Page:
This is the second post in the backyard composting series.
How big of an area will I need?
Home composting doesn’t have to take up a huge area to be successful. The goal is to have a pile that is roughly 3ft x 3ft x 3ft or similarly a 4ft tall gravity pile. This size will help you achieve the high temperatures needed for thermophilic composting.
Where should I locate my compost pile?
You will want to site your composting area in an out-of-the-way area but still close enough to ensure you monitor and tend to the pile regularly. Also close enough to the house where adding kitchen waste is an easy task. Having a water spigot nearby is important, too. Unless you live in an area where precipitation is consistent and reliable, you will need to moisten your pile. The amount of sun the pile receives isn’t as important or success, since the heat in the pile comes from the biology breaking it down. Locating your pile close to where you will use the compost is a good idea if its possible, too.
- Out of the way but still where you will remember it exists
- Close enough to your kitchen to easily add material to the pile
- Near a water spigot
- If it can be in the shade a protected from wind, that will help with moisture levels
- Locate it near where the finished compost will be used
Here in the high desert of Colorado, if you can find a shady location, that will help reduce evaporation.
What should I use to contain the pile?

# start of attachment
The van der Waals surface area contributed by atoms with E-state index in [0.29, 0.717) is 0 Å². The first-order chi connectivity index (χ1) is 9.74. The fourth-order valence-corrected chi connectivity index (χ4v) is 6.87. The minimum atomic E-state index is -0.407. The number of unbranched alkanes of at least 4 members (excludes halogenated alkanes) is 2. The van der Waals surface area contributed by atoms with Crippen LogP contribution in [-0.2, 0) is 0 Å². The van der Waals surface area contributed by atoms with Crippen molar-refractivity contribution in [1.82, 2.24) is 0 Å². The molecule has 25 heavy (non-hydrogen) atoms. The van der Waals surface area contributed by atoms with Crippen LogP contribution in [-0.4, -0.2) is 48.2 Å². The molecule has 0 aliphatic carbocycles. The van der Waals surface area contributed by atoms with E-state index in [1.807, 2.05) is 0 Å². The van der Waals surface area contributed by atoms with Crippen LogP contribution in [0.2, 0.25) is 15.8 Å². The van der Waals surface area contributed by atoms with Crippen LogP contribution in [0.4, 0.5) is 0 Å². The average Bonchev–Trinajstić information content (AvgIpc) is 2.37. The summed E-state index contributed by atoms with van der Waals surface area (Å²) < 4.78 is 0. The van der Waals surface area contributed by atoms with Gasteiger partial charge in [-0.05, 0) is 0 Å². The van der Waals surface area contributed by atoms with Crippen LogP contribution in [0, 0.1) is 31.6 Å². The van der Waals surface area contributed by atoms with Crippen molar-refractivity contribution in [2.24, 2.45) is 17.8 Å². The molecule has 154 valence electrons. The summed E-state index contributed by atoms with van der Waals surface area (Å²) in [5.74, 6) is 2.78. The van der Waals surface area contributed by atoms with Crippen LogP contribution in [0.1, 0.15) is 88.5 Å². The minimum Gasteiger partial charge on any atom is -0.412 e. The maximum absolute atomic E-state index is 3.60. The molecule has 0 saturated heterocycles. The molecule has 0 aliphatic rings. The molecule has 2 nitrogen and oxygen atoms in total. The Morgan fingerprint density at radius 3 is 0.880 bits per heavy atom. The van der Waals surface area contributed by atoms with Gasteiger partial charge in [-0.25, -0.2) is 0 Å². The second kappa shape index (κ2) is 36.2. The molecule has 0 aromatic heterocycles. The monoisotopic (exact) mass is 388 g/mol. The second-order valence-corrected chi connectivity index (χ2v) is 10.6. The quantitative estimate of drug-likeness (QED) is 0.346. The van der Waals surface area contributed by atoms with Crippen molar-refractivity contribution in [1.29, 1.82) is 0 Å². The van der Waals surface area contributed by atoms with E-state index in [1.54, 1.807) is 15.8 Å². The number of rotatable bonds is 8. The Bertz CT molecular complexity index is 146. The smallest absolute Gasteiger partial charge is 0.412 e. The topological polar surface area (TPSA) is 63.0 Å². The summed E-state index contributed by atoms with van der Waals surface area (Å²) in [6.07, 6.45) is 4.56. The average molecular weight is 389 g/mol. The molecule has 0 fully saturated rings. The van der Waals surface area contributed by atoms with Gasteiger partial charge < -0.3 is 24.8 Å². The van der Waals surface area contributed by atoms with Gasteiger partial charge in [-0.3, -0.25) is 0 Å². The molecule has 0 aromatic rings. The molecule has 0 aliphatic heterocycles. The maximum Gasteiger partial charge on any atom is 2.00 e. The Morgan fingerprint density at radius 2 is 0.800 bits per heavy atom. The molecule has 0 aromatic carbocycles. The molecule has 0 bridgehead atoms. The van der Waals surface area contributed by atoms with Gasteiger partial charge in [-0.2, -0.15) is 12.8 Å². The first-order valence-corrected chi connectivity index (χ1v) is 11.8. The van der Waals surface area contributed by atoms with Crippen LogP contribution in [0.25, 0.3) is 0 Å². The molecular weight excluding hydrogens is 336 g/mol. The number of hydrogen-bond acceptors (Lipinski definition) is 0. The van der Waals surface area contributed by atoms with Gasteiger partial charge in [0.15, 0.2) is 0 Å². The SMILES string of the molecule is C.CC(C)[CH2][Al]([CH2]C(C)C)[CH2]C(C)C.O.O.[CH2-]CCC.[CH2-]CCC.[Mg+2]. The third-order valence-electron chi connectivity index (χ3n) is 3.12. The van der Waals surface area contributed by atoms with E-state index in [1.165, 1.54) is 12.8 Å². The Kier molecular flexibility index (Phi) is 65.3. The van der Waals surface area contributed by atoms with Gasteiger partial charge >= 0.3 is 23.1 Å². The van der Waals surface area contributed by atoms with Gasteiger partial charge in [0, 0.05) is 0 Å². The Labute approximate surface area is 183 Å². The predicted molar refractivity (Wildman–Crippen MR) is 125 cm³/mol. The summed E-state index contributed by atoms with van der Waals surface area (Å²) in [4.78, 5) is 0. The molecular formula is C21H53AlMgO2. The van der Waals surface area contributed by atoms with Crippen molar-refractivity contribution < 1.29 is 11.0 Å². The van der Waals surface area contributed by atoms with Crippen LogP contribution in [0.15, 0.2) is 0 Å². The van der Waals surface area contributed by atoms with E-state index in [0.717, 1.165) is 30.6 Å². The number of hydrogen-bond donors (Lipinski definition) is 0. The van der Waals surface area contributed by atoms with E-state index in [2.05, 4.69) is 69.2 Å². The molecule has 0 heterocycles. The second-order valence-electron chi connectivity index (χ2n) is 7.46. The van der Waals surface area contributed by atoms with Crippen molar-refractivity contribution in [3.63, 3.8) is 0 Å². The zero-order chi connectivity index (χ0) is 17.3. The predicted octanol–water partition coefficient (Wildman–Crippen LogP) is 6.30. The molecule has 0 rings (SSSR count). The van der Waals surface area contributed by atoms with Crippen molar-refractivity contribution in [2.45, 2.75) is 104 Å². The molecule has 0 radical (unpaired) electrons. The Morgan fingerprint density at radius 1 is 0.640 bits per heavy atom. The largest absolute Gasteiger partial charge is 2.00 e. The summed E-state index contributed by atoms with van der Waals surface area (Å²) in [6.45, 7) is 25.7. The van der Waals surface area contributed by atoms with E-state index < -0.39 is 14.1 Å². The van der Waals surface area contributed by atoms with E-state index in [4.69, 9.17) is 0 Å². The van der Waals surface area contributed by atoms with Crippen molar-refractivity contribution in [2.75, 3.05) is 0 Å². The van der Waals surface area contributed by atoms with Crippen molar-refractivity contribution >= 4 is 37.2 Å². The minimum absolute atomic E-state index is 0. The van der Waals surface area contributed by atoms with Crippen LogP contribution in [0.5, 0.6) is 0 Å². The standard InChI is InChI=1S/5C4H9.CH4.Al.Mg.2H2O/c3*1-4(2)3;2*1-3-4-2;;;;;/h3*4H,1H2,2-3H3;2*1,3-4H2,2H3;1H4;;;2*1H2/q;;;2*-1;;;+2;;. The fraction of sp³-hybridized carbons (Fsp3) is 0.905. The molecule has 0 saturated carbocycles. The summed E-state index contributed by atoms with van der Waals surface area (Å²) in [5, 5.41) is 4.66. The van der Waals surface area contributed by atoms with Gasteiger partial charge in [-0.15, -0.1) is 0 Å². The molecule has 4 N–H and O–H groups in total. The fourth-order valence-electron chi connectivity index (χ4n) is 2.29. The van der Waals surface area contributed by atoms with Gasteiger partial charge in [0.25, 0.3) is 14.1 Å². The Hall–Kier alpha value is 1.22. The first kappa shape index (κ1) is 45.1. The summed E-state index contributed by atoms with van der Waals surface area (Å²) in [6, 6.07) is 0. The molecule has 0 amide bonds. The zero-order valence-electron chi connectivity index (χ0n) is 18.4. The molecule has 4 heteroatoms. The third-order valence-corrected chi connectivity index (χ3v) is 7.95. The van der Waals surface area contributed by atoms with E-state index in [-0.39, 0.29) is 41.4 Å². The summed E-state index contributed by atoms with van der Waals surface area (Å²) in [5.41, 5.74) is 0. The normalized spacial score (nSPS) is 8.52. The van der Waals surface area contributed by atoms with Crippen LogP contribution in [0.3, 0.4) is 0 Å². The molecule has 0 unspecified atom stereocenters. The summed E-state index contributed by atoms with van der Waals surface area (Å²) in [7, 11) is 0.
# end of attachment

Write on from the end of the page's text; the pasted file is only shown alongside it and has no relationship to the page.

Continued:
Today there an overwhelming selection of composting containers. Tumblers and barrels and bins oh my!
The bare minimum that you need is a clear area of dirt and a tarp. Build your pile directly on the ground and cover it with a tarp is the simplest and most cost effective method; and the one I prefer to use myself.
The next most cost effective method is using pallets to build a square (bin) to hold the materials. This option is good for people who prefer a cleaner appearance. Some people like to build it so the sides are easily removed to make turning easier. Since I prefer the gravity pile method, I use my pallet bins to hold the material I collect to build my piles with (especially for high C material like leaves, straw, paper and cardboard).
Compost tumblers and barrels vary in cost greatly. Personally I haven’t had much success with these options. Mostly due to the fact that I cannot easily maintain proper moisture and size making the composting process more difficult than it needs to be.
Basically you choose what works best or you as long as you can maintain moisture, access and pile size (3 ft x 3ft x 3ft approx).
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